You don't get to be called "Mahatma," which means "great soul," for nothing: Gandhi (1869–1948) is among the most revered figures of the 20th century. Even Albert Einstein—yep, electric-haired, mustachioed, physics-revolutionizing Einstein—said that "Generations to come will scarce believe that such a one as this ever in flesh and blood walked upon this earth." Not in a bigfoot-isn't-real kind of way, but in a wow-how-could-anyone-be-so-great kind of way.
Because he had convictions and he stuck to them.
Now, so did a lot of other people, like, oh, Hitler and Stalin. Ambition isn't always a good thing. But Gandhi's convictions were the good kind: he believed in a philosophy called ahimsa, an ancient doctrine of nonviolence, which he used in an activist way to help bring about the independence of India/Pakistan from Great Britain in 1947.
Betcha see where this is going.
Dr. King first heard about Gandhi in seminary. After a little deep pondering and some chats with Bayard Rustin and others, MLK eventually concluded that nonviolent resistance was "the only morally and practically sound method open to oppressed people in their struggle for freedom" (source). And he decided that's how the U.S. Civil Rights Movement should go.
Sounds good, right? But, as Dr. K found out, you can run into some snags. Gandhi's philosophy of nonviolent activism assumes—and this will be hard to believe if someone's cut in line in front of you recently—that people are fundamentally decent. Here's the logic: oppressed people protest nonviolently; maybe they're roughed up a bit; maybe there's a little sprinkling of death here and there; but, eventually, the oppressive power and/or the people it represents get tired of harming morally upright protesters, decide that This Is All Wrong, and cut out all the oppression nonsense.
This idea ran like clockwork in Birmingham, where Bull Connor violently opposed the civil rights marchers with his dogs-and-hoses routine, which literally (okay, not literally) shocked the pants off many ordinary Americans and also the Kennedy administration.
But in Albany (GA) and Chicago, local leaders like Laurie Pritchett and Mayor Richard J. Daley were hip to King's methods, and things didn't go so well. They opposed MLK's nonviolence not with aggression but with calm, routine arrests and political concessions, which made things seem not very bad at all in their cities. Don't get us wrong, things were bad, but they were playing nice to make Dr. K go away. As a result, support for MLK's actions in these places dried up, because it seemed to many people that he was stirring up trouble for no reason.
So it's questionable whether Gandhian methods are universally effective; our discussion of Malcolm X explores how nonviolence might even need the threat of violence to work. And, as strange as it sounds, nonviolence can be taken to an extreme. Check out what Gandhi said about the Holocaust:
Hitler killed five million Jews […] It is the greatest crime of our time. But the Jews should have offered themselves to the butcher's knife. They should have thrown themselves into the sea from cliffs. […] As it is they succumbed anyway in their millions. (Source)
His point is that, had the Jews resisted nonviolently en masse, their deaths might have called attention to the Nazi crisis sooner; instead, they died in silence, the horror of the concentration camps fully grasped only toward the end of the war. Still, this comment sounds remarkably callous to us today.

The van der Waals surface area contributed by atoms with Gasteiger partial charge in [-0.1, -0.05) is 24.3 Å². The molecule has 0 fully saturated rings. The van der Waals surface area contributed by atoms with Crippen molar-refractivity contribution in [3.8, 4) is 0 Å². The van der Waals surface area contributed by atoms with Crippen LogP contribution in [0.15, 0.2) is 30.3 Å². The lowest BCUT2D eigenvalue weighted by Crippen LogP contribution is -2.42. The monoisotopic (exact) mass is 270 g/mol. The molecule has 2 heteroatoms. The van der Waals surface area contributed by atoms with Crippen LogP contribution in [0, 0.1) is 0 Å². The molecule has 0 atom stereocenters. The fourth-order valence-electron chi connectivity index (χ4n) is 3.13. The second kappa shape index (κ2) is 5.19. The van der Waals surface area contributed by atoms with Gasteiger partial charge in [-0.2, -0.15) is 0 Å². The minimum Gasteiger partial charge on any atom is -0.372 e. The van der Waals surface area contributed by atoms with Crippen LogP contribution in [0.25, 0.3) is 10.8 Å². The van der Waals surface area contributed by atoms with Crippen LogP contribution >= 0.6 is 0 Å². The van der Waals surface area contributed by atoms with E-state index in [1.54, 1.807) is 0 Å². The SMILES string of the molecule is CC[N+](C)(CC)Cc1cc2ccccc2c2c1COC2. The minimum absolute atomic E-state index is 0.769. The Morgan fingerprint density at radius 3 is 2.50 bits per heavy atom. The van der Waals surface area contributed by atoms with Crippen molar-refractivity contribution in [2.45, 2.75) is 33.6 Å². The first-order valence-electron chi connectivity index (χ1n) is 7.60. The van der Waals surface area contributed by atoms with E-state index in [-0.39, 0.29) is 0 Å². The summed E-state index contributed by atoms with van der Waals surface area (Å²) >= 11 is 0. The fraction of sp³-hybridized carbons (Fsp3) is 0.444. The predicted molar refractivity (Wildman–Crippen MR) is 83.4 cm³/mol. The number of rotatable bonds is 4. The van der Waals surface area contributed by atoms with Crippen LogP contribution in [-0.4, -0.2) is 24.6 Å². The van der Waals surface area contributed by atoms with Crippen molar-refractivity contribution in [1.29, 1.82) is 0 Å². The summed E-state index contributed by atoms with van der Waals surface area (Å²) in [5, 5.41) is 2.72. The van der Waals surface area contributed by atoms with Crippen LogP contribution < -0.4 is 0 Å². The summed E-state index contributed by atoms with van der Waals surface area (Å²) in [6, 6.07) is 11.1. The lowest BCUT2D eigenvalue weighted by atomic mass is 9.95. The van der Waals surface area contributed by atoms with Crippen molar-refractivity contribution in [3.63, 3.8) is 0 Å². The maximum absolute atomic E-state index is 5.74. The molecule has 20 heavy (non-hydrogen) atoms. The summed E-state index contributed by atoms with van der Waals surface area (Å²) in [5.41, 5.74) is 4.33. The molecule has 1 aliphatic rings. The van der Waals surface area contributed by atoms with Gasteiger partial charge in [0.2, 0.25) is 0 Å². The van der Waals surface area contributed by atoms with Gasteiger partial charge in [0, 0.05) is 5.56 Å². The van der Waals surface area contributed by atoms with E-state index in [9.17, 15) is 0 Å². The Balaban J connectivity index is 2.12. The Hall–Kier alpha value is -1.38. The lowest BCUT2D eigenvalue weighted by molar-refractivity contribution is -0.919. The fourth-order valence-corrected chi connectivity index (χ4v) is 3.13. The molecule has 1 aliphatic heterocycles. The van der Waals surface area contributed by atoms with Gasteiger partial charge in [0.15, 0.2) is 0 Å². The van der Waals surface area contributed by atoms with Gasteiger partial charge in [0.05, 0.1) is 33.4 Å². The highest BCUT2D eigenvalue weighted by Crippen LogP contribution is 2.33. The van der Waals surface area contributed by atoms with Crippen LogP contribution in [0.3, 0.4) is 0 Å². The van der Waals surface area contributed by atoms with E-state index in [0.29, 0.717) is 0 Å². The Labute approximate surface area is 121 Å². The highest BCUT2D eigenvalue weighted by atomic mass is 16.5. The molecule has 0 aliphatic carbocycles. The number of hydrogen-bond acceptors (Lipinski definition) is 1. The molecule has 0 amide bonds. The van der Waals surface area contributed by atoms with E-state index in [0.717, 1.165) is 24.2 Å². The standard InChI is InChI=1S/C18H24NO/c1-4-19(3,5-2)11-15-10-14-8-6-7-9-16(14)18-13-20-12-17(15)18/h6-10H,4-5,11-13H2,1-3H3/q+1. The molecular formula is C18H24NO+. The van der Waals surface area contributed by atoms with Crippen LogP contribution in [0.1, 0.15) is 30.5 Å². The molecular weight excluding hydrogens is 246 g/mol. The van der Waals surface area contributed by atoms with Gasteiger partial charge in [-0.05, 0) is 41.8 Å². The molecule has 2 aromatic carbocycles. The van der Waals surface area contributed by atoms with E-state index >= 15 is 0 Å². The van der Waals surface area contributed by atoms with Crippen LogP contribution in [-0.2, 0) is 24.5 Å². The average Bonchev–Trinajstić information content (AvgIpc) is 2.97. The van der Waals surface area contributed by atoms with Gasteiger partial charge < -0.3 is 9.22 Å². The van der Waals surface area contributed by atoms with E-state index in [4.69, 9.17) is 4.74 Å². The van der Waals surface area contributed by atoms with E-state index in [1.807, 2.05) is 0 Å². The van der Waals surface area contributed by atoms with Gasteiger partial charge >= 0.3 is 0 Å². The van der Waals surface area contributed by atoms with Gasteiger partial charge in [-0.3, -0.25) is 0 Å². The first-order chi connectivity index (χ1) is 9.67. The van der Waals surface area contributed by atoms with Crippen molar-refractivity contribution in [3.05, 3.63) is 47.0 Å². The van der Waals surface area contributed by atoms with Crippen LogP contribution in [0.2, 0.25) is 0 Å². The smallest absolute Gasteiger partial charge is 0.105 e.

Whether violence or nonviolence ultimately preserves more life can sometimes be unclear; ironically, like Dr. King, Gandhi was assassinated. What can we say? People find peace weirdly threatening.
Now, maybe you know who Bayard Rustin (1910–1987) is, and if so, good for you, because Bayard Rustin isn't exactly on the tip of everyone's tongue. That's probably because he was kind of on the margins in his own time. Believe it or not, being an openly gay Black pacifist former communist during the Civil Rights Movement/Cold War/Vietnam War did not exactly make you mainstream (Black or white) America's favorite person.
But, at the same time, Rustin wasn't on the margins at all. He coordinated civil rights activities for decades, and we're talking some big stuff, like co-founding the Congress of Racial Equality and Southern Christian Leadership Conference and organizing King's uber-famous March on Washington. You know, the one with everyone's favorite speech.
Basically, Bayard brought all the activists to the…'yard. Which in this case was the National Mall. He planned all the details down to how many bathroom and first-aid stations would be needed and what people should bring for lunch.
Even though he was making things happen behind the scenes, the NAACP leaders didn't want Rustin to be the public face of the march because of his sexual orientation. He had to settle for being the deputy director.
But Rustin wasn't just a useful logistics guy. Oh, no. Get a mop, 'cause we're about to throw out something that'll blow your brain clean out of your ears: Martin Luther King, Jr. would not have been Martin Luther King, Jr. if not for Bayard Rustin.
Now, to be fair, we can't know that for sure. King might have arrived at the same conclusions anyway. But it's still true that Bayard Rustin played a key role in shaping MLK's thoughts.
Rustin was already invested in the doctrine of nonviolence when, in 1948, he went to India to study Gandhi's ideas and methods. Some years later, he got involved with the Montgomery bus boycott, led by MLK. King knew about Gandhi, but it was Bayard Rustin who'd studied Gandhi deeply, and it was Rustin who (along with a couple other folks) tutored King on the practical and philosophical nitty-gritty of nonviolent activism.
And the rest, as they say, is…you know.
(History. It's history.)